May 14, 2005

Extra! Extra! Read All About It!

The St. Louis Post-Dispatch has been sold! Is there hope that its new owners might be a little more balanced and fair-minded in their approach to the news and advocacy? Uh, not yet:

When Lee Enterprises Inc. agreed to purchase Pulitzer Inc. for $1.46 billion, it also agreed that the flagship St. Louis Post-Dispatch will keep its longstanding liberal editorial slant for at least the next five years, according to the purchase agreement mailed to Pulitzer shareholders Friday.

Now, that's Editor and Publisher calling the St. Louis Post-Dispatch a liberal paper, for all you "What Liberal Media?" folks. The St. Louis Post-Dispatch has earned it's moniker, "the most reliably liberal paper in the United States."

"For a period of at least five years following the Effective Time, Parent (Lee Enterprises) will cause the St. Louis Post-Dispatch to maintain its current name and editorial page platform statement and to maintain its news and editorial headquarters in the City of St. Louis, Missouri," the agreement states.

This is more than a little strange. I wonder if someone is actually worried that a St. Louis paper is going to be produced in Iowa? Or are they afraid that the paper might actually leave the city proper and move to the suburbs with the rest of its readers, especially since the city's police no longer have to live within the city. But what about that platform statement?

The Post-Dispatch platform statement, adopted in 1911, includes the pledge that the newspaper "will always fight for progress and reform, never tolerate injustice or corruption, always fight demagogues of all parties, never belong to any party, always oppose privileged classes and public plunderers, never lack sympathy with the poor, always remain devoted to the public welfare, never be satisfied with merely printing news, always be drastically independent, never be afraid to attack wrong, whether by predatory plutocracy or predatory poverty."

But how is Ellen Soeteber and her reactionary gang supposed to abjure the toleration of injustice, fight demagogues of all parties, and never belong to any party for another five years when the St. Louis Post-Dispatch gave up all pretense of objectivity years ago? And lest you think I am exaggerating:

Over the years, the paper's editorials have taken a reliably Democratic or liberal view of issues, positions some worried would change under Lee's ownership.

Journalists writing about journalists and they still resort to the weaselly "some" instead of naming names. And of course, we all know that change is bad, especially when change means something other than toeing the ever progressing progressive line. But, for now, Ellen can keep writing interminably about the WAR ON THE WORKING POOR -- MISSOURI'S SHAME, always finding another pitiful anecdote every time Missouri's state government doesn't agree to raise taxes to support an insatiable progressive appetite. Why the state of Missouri found itself with a huge deficit, which had to be addessed under state law, inherited from the last two Democratic governors is never touched upon. No doubt, because their hearts were pure, because the editors won't speak ill of the dead, or negatively about anyone named Carnahan -- or all three.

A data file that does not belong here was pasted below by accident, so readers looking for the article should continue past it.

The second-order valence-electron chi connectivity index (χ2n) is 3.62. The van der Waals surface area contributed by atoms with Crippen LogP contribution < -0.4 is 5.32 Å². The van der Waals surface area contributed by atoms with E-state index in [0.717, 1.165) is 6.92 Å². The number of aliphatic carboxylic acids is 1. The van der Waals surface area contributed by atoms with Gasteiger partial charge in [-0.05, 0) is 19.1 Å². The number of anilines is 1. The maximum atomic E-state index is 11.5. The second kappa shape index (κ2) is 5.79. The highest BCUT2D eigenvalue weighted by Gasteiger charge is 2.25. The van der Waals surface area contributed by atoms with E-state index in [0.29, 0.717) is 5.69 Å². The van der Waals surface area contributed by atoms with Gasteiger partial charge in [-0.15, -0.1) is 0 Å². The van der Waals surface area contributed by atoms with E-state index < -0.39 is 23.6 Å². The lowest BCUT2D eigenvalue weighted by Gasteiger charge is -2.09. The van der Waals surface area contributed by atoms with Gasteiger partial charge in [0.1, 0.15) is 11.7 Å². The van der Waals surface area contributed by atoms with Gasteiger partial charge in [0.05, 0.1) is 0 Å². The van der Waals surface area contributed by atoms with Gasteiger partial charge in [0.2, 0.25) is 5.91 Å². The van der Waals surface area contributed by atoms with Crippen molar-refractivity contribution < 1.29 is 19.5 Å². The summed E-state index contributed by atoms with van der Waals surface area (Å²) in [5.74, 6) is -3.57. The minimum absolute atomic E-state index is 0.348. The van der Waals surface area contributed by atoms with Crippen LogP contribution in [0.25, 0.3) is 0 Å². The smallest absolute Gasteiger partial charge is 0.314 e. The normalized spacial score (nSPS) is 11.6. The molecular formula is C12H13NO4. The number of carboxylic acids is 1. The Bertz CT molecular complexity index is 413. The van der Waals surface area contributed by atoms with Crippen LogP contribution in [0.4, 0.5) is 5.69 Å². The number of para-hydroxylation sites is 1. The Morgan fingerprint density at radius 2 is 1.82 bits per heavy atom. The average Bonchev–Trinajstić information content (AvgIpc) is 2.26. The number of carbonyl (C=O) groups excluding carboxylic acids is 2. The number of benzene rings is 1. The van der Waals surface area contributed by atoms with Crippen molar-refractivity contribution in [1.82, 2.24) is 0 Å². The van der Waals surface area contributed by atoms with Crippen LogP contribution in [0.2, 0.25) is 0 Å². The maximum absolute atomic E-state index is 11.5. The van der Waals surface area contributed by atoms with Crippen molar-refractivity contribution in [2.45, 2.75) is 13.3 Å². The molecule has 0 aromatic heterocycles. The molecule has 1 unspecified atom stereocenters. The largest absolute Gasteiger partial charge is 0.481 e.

Last week, an installment of the St. Louis Post-Dispatch editorial page's WAR ON THE WORKING POOR -- MISSOURI'S SHAME series published pictures of the homes of Republican leaders in the state, noting, amongst others, that the Governor's home was worth $250,000 -- a veritable mansion I tells ya! Ellen's minions claimed that these morally bankrupt politicians should not get health insurance from the state while depriving some by reducing the state Medicare rolls since, I kid you not, these politicians already had plenty of money. Gosh, doesn't publishing addesses and pictures of people's homes read like incitement to violence when someone does something similar with, say, abortion providers?

But speaking of the immmorally wealthy, gosh, I wonder how Ellen feels about her soon to be ex-boss:

Pulitzer President and CEO Robert C. Woodworth will be "terminated," the proxy materials say, though he may also be retained as a consultant. Pulitzer said Woodworth will be paid $8,804,132 in severance payment.

Say, I wonder how big Ellen's home is. Would it be wrong for me to post a picture of it here? Maybe I'll move into it in, um, five years, unless she can read the writing on the wall:

The agreement, included in proxy materials mailed to shareholders for a special June 3 meeting to approve the purchase by Lee, also provides that Pulitzer will have a say in the appointment of an new editor if Post-Dispatch Editor Ellen Soeteber "is replaced within five years following the Effective Time, whether by reason of her resignation or removal or for any other reason."

In which case, my moving plans may have to be accelerated. Oh well, there's always Err America for Ellen to MoveOn to.

For what its worth, four years ago, Missouri had a Democratic governor, a Democratic majority in the state's House and one US Senator who was a Democrat. Missouri now has a Republican governor, Republican majorities in the state's House and Senate, and two Republican US Senators -- keep up the good work Ellen! Maybe this is why the St. Louis Post-Dispatch editorial page has gone into full tilt batshit loony screeching mode since the last election.

P.S. I've checked the St. Louis Post-Dispatch website and there isn't any mention of this yet. That's weird, I thought progressives loved five year plans.

Posted by Charles Austin at May 14, 2005 09:43 AM

Christine Burtelson is the editorial page editor, not Ellen. Not that I'm suggesting there's any link, but Christine's father Arther was a columnist for the paper before she was, and Christine was dating Cole Campbell, the editor in chief, when she was appointed the editorial page editor.

Posted by: Kevin Murphy at 12:37 PM